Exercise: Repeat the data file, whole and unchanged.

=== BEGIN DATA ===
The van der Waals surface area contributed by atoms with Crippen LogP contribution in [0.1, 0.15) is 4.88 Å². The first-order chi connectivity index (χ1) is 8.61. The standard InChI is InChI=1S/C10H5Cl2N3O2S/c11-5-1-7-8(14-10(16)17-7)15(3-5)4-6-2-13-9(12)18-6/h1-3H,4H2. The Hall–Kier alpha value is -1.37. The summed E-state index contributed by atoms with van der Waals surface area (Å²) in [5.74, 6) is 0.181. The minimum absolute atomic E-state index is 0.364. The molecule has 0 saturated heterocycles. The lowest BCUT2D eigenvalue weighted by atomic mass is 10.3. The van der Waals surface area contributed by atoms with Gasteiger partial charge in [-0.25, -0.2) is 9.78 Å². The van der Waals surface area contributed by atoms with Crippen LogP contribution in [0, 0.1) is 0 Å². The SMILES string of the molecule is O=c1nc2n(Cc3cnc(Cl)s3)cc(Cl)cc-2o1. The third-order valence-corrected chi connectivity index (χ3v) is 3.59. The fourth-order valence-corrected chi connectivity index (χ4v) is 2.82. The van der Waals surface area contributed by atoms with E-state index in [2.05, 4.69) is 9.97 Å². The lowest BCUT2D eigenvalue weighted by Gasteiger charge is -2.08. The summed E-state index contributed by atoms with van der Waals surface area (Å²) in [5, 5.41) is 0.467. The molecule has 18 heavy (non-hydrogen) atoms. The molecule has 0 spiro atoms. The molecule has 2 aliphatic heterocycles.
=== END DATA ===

The van der Waals surface area contributed by atoms with Crippen LogP contribution in [0.1, 0.15) is 4.88 Å². The first-order chi connectivity index (χ1) is 8.61. The standard InChI is InChI=1S/C10H5Cl2N3O2S/c11-5-1-7-8(14-10(16)17-7)15(3-5)4-6-2-13-9(12)18-6/h1-3H,4H2. The Hall–Kier alpha value is -1.37. The summed E-state index contributed by atoms with van der Waals surface area (Å²) in [5.74, 6) is 0.181. The minimum absolute atomic E-state index is 0.364. The molecule has 0 saturated heterocycles. The lowest BCUT2D eigenvalue weighted by atomic mass is 10.3. The van der Waals surface area contributed by atoms with Gasteiger partial charge in [-0.25, -0.2) is 9.78 Å². The van der Waals surface area contributed by atoms with Crippen LogP contribution in [0, 0.1) is 0 Å². The SMILES string of the molecule is O=c1nc2n(Cc3cnc(Cl)s3)cc(Cl)cc-2o1. The third-order valence-corrected chi connectivity index (χ3v) is 3.59. The fourth-order valence-corrected chi connectivity index (χ4v) is 2.82. The van der Waals surface area contributed by atoms with E-state index in [2.05, 4.69) is 9.97 Å². The lowest BCUT2D eigenvalue weighted by Gasteiger charge is -2.08. The summed E-state index contributed by atoms with van der Waals surface area (Å²) in [5, 5.41) is 0.467. The molecule has 18 heavy (non-hydrogen) atoms. The molecule has 0 spiro atoms. The molecule has 2 aliphatic heterocycles.